Changing requires a simple questioning of our belief systems as participants in the education system. I think it’s time to replace the beliefs that drive assigned homework, such as: “practice makes perfect,” “completion shows learning”, and “compliance indicates engagement” with some more complex thinking, and begin using the strategies that research indicates work for all learners, including:
-Discussing the course outcomes with students
-Thoughtful lessons designed for outcome mastery
-Opportunities for guided practice in partners or groups
-Frequent and specific feedback
-Time for students to reflect on their learning
-And of course, more flexibility in regard to how students may demonstrate their learning
If engagement is high enough during class time, students will learn more than enough to be successful, and further learning will be sparked by interest and some time to process what happened in class. It is time to pay less attention to how much work our students have done, and more attention to where our students are in their learning and what we are doing to help them move along the continuum.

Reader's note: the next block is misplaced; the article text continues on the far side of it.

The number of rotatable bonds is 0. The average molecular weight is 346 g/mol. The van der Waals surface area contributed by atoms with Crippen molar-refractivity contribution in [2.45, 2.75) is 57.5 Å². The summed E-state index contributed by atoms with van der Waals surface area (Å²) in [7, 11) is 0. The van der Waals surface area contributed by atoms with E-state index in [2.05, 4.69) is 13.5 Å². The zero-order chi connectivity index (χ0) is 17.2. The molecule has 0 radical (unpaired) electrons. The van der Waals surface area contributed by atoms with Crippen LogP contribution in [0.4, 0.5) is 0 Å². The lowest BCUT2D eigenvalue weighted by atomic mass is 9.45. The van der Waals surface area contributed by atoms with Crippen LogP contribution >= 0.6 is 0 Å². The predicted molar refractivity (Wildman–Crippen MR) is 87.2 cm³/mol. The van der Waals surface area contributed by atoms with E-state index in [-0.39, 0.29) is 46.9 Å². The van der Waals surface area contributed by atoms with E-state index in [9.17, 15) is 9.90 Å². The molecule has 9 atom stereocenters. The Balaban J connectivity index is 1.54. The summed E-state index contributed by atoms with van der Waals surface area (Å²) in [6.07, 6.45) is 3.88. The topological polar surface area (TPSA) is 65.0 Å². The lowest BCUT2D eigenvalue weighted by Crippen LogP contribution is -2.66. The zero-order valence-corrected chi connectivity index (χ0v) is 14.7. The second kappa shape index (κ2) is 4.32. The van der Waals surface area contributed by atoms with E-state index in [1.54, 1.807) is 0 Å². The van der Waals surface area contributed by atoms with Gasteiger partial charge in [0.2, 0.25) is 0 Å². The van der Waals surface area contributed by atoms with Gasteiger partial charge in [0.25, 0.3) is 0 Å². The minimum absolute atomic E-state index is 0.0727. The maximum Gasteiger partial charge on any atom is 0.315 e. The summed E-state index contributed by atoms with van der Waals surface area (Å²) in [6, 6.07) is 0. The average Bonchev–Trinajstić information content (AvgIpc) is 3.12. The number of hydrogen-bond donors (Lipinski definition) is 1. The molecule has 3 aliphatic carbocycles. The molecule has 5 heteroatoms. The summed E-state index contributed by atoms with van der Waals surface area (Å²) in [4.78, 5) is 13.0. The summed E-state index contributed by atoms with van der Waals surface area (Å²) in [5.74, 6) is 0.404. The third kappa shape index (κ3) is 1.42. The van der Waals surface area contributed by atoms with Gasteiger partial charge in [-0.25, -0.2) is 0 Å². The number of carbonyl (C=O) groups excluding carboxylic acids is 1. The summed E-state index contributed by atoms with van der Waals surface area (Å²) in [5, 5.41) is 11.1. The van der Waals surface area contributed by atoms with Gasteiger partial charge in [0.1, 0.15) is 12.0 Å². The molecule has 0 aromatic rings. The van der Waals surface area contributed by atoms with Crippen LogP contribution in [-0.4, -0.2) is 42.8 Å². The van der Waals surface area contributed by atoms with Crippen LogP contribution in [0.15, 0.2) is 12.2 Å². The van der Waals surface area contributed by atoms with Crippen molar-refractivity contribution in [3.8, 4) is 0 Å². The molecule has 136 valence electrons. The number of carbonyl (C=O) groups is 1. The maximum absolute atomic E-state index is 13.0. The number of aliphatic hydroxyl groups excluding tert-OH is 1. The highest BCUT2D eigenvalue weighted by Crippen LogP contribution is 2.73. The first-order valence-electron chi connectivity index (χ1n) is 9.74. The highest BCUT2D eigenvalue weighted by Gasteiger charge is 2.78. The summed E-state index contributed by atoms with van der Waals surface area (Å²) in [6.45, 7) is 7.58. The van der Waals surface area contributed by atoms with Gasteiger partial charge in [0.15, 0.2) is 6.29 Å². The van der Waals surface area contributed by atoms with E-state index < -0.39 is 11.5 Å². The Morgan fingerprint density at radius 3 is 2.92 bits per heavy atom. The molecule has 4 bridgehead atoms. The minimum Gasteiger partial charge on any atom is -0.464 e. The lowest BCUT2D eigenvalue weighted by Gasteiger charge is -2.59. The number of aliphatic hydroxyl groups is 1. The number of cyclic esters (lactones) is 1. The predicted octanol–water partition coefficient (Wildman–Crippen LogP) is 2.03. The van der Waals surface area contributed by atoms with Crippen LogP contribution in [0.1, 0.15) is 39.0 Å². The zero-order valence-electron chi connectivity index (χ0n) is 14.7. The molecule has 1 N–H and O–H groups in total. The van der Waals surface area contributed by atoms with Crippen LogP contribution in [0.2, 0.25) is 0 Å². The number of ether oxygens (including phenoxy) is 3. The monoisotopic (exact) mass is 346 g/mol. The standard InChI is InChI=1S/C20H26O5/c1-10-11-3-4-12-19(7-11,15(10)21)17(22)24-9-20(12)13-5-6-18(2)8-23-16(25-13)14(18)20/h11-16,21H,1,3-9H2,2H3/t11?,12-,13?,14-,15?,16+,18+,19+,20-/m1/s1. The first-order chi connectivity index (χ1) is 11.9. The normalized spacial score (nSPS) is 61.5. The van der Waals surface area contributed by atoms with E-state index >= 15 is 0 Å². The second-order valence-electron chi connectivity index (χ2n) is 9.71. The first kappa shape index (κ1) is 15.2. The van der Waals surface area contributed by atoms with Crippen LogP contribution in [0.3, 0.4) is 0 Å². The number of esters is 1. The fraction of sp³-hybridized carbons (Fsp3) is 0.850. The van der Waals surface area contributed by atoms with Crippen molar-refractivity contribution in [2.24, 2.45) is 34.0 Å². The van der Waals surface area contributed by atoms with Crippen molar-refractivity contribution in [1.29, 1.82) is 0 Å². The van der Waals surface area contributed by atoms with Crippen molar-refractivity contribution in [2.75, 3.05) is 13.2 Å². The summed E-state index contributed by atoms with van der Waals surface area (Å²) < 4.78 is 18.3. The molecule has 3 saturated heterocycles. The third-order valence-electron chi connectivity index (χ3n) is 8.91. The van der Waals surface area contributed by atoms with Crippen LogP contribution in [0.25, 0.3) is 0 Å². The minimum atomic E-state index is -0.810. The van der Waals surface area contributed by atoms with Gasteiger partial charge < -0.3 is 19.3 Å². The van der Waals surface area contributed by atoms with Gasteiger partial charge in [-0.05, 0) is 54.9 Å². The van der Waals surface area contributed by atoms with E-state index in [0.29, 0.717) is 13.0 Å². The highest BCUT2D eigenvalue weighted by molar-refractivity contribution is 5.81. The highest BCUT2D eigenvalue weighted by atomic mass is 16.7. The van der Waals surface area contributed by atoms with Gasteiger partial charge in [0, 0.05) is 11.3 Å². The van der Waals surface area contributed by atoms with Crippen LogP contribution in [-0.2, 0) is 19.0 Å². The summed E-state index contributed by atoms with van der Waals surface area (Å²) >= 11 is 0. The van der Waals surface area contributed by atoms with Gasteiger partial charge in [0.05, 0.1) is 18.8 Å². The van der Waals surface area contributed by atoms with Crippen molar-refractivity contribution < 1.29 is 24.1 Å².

I’m not about to issue any kind of “No More Homework” edict at my school. (Sorry, you kids!) Ideally, teachers along with parents and students, need to reflect on these issues with the support of our professional learning community, decide what works best for the learning in their classes, then work at an appropriate pace to replace familiar strategies with more effective ones over time. The great thing about my VP and I still having some teaching time, aside from having more direct student contact, is that we get to experiment in practical ways with instructional concepts like the ones listed above, share what worked and what did not work with our staff, and support them as teaching colleagues. This certainly has been one of the most enjoyable facets of our tenure at the school, and has been much more effective than simply standing on the sidelines issuing advice and quoting research. One topic we can never engage in, however, is how to get kids to complete homework. We don’t assign any.
Postscript: My parents and I had a good laugh over the article when I first posted it online. Pop said he didn’t think there was any way I could be “up there” all that time and still not get any work done. I told him, “You clearly underestimated my resolve.” I attribute most of the achievement gain that occurred the following year to paying more attention in class – a concept now known as student engagement.